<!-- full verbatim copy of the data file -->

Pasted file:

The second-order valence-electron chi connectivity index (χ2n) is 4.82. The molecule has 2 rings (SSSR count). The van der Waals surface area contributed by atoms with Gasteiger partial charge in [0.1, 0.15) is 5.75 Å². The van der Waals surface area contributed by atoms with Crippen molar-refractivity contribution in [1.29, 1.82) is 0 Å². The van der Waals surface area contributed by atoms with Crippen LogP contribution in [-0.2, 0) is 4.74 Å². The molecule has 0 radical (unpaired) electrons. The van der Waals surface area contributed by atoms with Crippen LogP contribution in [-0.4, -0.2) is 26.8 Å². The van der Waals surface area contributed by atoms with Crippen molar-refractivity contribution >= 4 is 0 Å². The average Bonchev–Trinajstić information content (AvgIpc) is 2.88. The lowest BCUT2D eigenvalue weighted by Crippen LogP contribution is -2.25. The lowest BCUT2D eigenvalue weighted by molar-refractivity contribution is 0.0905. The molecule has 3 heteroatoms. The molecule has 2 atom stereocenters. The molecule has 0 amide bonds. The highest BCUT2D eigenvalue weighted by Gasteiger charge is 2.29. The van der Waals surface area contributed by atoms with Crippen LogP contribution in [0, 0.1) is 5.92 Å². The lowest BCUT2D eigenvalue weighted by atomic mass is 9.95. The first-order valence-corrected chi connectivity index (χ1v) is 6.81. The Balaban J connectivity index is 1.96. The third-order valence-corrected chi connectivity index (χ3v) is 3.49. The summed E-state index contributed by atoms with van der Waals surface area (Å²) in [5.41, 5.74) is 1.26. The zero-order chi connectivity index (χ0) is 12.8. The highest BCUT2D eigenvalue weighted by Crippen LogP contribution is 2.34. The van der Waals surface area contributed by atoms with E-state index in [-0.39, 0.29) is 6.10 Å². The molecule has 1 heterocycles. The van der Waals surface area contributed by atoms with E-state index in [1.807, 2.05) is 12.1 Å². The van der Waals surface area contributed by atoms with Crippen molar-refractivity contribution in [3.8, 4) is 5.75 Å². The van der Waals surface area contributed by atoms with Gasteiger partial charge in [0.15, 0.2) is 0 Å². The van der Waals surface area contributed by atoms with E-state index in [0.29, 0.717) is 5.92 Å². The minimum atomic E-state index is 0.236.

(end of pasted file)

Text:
The second-order valence-electron chi connectivity index (χ2n) is 4.82. The molecule has 2 rings (SSSR count). The van der Waals surface area contributed by atoms with Gasteiger partial charge in [0.1, 0.15) is 5.75 Å². The van der Waals surface area contributed by atoms with Crippen molar-refractivity contribution in [1.29, 1.82) is 0 Å². The van der Waals surface area contributed by atoms with Crippen LogP contribution in [-0.2, 0) is 4.74 Å². The molecule has 0 radical (unpaired) electrons. The van der Waals surface area contributed by atoms with Crippen LogP contribution in [-0.4, -0.2) is 26.8 Å². The van der Waals surface area contributed by atoms with Crippen molar-refractivity contribution >= 4 is 0 Å². The average Bonchev–Trinajstić information content (AvgIpc) is 2.88. The lowest BCUT2D eigenvalue weighted by Crippen LogP contribution is -2.25. The lowest BCUT2D eigenvalue weighted by molar-refractivity contribution is 0.0905. The molecule has 3 heteroatoms. The molecule has 2 atom stereocenters. The molecule has 0 amide bonds. The highest BCUT2D eigenvalue weighted by Gasteiger charge is 2.29. The van der Waals surface area contributed by atoms with Crippen LogP contribution in [0, 0.1) is 5.92 Å². The lowest BCUT2D eigenvalue weighted by atomic mass is 9.95. The first-order valence-corrected chi connectivity index (χ1v) is 6.81. The Balaban J connectivity index is 1.96. The third-order valence-corrected chi connectivity index (χ3v) is 3.49. The summed E-state index contributed by atoms with van der Waals surface area (Å²) in [5.41, 5.74) is 1.26. The zero-order chi connectivity index (χ0) is 12.8. The highest BCUT2D eigenvalue weighted by Crippen LogP contribution is 2.34. The van der Waals surface area contributed by atoms with E-state index in [-0.39, 0.29) is 6.10 Å². The molecule has 1 heterocycles. The van der Waals surface area contributed by atoms with E-state index in [1.807, 2.05) is 12.1 Å². The van der Waals surface area contributed by atoms with Crippen molar-refractivity contribution in [3.8, 4) is 5.75 Å². The van der Waals surface area contributed by atoms with Gasteiger partial charge in [0.15, 0.2) is 0 Å². The van der Waals surface area contributed by atoms with E-state index in [0.29, 0.717) is 5.92 Å². The minimum atomic E-state index is 0.236.